AJAX driven applications in concrete5

AJAX driven applications in concrete5

Applications are better when they employ AJAX. concrete5 applications are no exception. What is AJAX, and, how do you implement in concrete5?


Article by Ollie / / Comments / Difficulty 
AJAX driven applications in concrete5

AJAX stands for Asynchronous Javascript and XML. As a mnemonic it's something of a misnomer these days since you'll be working with JSON as often as XML - so that makes it AJAJ, or at the very least, AJAXAJ? ;)

The technology is not new; it comprises a client-side script calling back to the server for data, then updating the page with that data, without the need to refresh the entire page which, before AJAX, was typical of a web application on what is, an inherently stateless 'world wide web'.

It used to be a lot of hard work to do AJAX. When standards were less prevalent, approaches more diverse, and jQuery wasn't there for us, different browsers approached the problem in roughly similar but syntactically different ways.

Fortunately this is 2014. Though browsers still do things a bit differently, the jQuery JavaScript framework has abstracted all the nuances away, so we can dive in and do some AJAX without any more pre-history.

The approach I intend to detail here will work in block and single page views. Our example will be basic.

Getting started

There are three components to an AJAX request. First, there is the request for data itself. In our example this will be inititiated using jQuery and will be made from a page of our concrete5 website, mostly likely from a block view, or a single page view. In both scenarios there's a good chance the file will be called 'view.php', so let's use that.

The second component we need is a server-side PHP script to process our AJAX request. Our simple example is going to return some dummy data based on a single request parameter, but feel free to get your data from a Database or API! We'll need a file to host this script. In concrete5 (at least until version 5.7), this type of processing is usually performed in tools files.

The third component is the routine to handle the returned data and update our webpage, all asynchronously!

Let's set the files up.

In view.php, let's create a simple control using a select element. It'll have two options: Dog and Cat.

$form = Loader::helper('form');
$opts = array('dog' => 'Dog', 'cat' => 'Cat');
echo $form->label('animal', 'Which animal is best?');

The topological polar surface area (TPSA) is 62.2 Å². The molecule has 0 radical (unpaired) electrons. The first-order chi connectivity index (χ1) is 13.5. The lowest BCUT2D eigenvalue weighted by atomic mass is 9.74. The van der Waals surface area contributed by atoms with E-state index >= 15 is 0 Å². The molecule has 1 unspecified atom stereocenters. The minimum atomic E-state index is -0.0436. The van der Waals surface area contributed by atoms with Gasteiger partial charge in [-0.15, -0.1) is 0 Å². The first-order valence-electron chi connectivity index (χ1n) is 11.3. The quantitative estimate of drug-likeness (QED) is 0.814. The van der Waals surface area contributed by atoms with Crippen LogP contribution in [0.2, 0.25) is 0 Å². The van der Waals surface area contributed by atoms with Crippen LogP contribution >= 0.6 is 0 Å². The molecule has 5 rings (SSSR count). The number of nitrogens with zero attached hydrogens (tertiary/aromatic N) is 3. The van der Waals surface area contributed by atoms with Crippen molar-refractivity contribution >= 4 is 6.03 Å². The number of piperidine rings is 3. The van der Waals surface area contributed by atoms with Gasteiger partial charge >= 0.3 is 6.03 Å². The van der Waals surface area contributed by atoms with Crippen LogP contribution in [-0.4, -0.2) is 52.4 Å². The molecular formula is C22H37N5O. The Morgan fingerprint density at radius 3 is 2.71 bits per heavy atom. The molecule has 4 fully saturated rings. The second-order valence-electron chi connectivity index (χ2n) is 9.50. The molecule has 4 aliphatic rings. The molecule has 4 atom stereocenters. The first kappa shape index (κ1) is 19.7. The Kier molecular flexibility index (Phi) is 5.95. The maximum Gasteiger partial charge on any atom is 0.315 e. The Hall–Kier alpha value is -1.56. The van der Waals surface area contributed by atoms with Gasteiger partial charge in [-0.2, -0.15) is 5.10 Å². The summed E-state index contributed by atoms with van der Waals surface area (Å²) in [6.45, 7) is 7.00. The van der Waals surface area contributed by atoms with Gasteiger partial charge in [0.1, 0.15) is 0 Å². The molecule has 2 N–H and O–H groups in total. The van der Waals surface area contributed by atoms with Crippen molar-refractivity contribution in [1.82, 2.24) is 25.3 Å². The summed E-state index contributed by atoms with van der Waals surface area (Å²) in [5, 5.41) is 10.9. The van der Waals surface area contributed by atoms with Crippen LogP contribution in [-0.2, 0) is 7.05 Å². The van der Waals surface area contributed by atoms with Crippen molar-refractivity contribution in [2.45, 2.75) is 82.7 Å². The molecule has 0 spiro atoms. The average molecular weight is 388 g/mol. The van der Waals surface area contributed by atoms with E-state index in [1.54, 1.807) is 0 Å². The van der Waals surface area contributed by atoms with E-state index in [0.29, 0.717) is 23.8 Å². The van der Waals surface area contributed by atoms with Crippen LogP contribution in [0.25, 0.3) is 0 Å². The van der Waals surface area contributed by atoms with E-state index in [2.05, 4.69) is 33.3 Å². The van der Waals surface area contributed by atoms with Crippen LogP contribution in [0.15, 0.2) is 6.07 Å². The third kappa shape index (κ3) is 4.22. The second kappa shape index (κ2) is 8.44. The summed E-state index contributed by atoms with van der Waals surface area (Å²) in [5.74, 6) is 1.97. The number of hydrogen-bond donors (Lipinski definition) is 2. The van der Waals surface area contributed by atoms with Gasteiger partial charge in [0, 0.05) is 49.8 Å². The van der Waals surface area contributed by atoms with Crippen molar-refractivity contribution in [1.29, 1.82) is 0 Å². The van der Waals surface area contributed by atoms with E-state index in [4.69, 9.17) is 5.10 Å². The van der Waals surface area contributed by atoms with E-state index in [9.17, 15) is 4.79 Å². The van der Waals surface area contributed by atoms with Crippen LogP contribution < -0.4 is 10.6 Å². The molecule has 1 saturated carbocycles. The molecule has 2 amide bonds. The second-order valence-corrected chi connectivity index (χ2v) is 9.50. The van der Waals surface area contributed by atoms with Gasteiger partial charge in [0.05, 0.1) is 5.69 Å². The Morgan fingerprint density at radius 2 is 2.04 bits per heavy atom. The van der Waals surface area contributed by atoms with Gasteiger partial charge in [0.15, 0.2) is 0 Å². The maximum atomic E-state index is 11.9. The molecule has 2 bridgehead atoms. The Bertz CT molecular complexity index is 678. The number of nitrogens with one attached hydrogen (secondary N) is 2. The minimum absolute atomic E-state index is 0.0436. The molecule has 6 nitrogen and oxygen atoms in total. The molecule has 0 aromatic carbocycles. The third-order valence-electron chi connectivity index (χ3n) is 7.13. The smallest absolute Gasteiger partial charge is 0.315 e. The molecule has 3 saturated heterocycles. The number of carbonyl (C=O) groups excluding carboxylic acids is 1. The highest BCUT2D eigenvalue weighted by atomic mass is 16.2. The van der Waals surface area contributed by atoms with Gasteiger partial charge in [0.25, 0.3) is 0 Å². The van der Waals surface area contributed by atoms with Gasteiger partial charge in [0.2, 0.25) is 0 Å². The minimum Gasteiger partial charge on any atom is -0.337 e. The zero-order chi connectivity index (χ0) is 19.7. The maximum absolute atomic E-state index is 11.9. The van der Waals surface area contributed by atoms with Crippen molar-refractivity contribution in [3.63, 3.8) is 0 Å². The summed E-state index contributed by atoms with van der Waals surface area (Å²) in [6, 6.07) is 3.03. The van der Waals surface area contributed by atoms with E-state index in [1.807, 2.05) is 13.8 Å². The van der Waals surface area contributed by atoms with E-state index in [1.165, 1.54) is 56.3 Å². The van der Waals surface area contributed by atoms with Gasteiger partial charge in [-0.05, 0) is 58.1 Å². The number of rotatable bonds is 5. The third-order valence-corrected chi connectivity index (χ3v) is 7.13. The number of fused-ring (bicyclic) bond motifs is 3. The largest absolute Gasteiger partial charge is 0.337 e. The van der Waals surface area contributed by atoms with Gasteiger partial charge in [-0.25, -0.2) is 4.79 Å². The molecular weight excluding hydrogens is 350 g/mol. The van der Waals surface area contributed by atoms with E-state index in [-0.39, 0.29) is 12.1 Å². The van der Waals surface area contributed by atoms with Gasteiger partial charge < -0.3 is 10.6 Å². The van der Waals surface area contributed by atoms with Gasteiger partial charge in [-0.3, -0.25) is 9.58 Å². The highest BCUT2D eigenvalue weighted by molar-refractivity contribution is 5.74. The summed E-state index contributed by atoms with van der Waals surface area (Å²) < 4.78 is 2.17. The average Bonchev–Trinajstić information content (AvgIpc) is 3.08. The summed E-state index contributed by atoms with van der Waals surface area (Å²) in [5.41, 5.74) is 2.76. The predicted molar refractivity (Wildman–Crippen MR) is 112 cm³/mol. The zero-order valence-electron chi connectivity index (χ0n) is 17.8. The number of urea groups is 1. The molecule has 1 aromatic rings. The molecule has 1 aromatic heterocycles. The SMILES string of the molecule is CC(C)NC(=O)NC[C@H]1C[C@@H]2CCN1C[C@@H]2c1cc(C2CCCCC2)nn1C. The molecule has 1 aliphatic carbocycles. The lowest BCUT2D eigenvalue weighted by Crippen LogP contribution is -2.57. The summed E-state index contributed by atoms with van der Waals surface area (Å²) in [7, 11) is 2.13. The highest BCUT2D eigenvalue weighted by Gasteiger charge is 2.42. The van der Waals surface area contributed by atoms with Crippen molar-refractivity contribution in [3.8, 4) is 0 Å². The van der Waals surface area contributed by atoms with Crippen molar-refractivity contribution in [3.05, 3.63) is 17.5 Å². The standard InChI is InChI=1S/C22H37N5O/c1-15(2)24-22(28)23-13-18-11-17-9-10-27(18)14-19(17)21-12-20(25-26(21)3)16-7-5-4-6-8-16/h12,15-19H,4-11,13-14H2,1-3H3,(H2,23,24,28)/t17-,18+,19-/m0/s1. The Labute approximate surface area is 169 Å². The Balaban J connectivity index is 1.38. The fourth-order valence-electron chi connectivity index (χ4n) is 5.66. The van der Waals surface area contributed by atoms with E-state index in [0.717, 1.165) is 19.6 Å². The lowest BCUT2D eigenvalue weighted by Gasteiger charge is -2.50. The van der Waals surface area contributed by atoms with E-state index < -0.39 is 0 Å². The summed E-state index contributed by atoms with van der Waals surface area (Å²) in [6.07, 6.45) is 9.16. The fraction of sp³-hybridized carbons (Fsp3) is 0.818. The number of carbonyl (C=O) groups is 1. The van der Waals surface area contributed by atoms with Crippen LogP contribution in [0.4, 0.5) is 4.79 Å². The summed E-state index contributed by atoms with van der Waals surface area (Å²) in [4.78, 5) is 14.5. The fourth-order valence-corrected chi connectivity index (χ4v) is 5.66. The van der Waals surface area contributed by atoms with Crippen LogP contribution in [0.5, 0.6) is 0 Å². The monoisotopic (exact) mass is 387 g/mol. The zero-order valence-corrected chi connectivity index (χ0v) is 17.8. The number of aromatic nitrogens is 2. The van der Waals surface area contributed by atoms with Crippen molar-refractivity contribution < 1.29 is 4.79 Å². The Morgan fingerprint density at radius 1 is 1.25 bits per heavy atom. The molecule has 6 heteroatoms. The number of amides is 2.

echo $form->select('animal', $opts, 'dog');
?>

None of that should be alien to you. We're using concrete5's built-in form helper to build a HTML select box control and assigning options from an array. We're also adding a label element using the same approach.

Next job is to detect when this control changes, capture the value, then send via AJAX to our server-side file. As already said, we're doing this from jQuery. This code needs to go in your view.php file, probably somewhere near the bottom:

<script type="text/javascript">
  $(document).ready(function(){
    $('#animal').on('change', function(e){
      var animal = $(this).val();
      $.ajax({
        url: "<?php echo $uh->getToolsURL('ajaxUpdate');?>?animal=" + escape(animal),
        success: function(response) {
          $('#ajax-content').html(response);
        }
      });
    });
  });
</script>

This section needs a bit more explanation.

Obviously it's javascript and using jQuery. We have an event handler on the select control that fires when that control is changed. When it fires we grab the controls value and store it in the animal variable and start the ajax request.

The line of PHP is the standard concrete5 way to get the URL of a tools file. We pass one parameter animal with the querystring of the request, sending the value of animal variable.

Note, we could also pass this using the data property of the jQuery Ajax call. If you were making any request other than GET (which this is) you would have to send data this way rather than tagging it to the querystring as I have done.

Next, we need a placeholder, into which we can place the content we receive following our AJAX request. We're going to use a simple DIV element. This code also goes in our view.php file.

You're asking how the data gets into this element? If you look at the jQuery routine we wrote previously you can see it has a success element, which passes the AJAX response data to an anonymous function once the AJAX call has returned. It is this function that updates the DIV html.

<div id="ajax-content"></div>

Next I'm going to create our tools file in the /tools directory and I'm going to call it ajaxUpdate.php. In this file I add the following code:

$th = Loader::helper('text');
$animal = $th->sanitize($_REQUEST['animal']); 
echo 'You told us your favorite animal is a "' . $animal . 
     '", so we updated this page with that information using AJAX. Boom!'; 
?>

We're expecting to be sent a request to this page, it could be a POST or GET request, but we're expecting to receive the variable 'animal' with the request. We use concrete5's text helper to clean the input, so nothing nasty can be sent to our script and subsequently processed by it - not so important for this example, but good practice and extremely important is we intended to use the variable to construct a database query.

Once you have all this set up in both files, try it. Choose your favorite animal in the select box, and a text statement should appear on the page without any page reloads. You're doing AJAX!

Join the conversation

comments powered by Disqus